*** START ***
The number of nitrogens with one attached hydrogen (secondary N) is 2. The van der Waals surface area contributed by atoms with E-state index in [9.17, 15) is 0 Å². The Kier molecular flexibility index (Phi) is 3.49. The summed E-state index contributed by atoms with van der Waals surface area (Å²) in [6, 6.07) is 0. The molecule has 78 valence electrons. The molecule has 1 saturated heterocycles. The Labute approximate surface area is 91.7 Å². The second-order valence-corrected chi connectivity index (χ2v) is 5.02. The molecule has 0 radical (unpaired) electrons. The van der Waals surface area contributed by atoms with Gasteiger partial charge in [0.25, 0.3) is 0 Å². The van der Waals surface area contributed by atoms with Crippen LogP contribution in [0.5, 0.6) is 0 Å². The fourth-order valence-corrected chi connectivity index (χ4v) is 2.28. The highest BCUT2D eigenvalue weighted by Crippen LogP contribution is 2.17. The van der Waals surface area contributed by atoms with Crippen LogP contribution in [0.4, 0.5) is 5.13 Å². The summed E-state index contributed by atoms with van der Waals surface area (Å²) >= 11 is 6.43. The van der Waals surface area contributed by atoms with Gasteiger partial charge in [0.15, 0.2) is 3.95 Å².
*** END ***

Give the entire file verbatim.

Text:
The number of nitrogens with one attached hydrogen (secondary N) is 2. The van der Waals surface area contributed by atoms with E-state index in [9.17, 15) is 0 Å². The Kier molecular flexibility index (Phi) is 3.49. The summed E-state index contributed by atoms with van der Waals surface area (Å²) in [6, 6.07) is 0. The molecule has 78 valence electrons. The molecule has 1 saturated heterocycles. The Labute approximate surface area is 91.7 Å². The second-order valence-corrected chi connectivity index (χ2v) is 5.02. The molecule has 0 radical (unpaired) electrons. The van der Waals surface area contributed by atoms with Gasteiger partial charge in [0.25, 0.3) is 0 Å². The van der Waals surface area contributed by atoms with Crippen LogP contribution in [0.5, 0.6) is 0 Å². The fourth-order valence-corrected chi connectivity index (χ4v) is 2.28. The highest BCUT2D eigenvalue weighted by Crippen LogP contribution is 2.17. The van der Waals surface area contributed by atoms with Crippen LogP contribution in [0.4, 0.5) is 5.13 Å². The summed E-state index contributed by atoms with van der Waals surface area (Å²) >= 11 is 6.43. The van der Waals surface area contributed by atoms with Gasteiger partial charge in [0.15, 0.2) is 3.95 Å².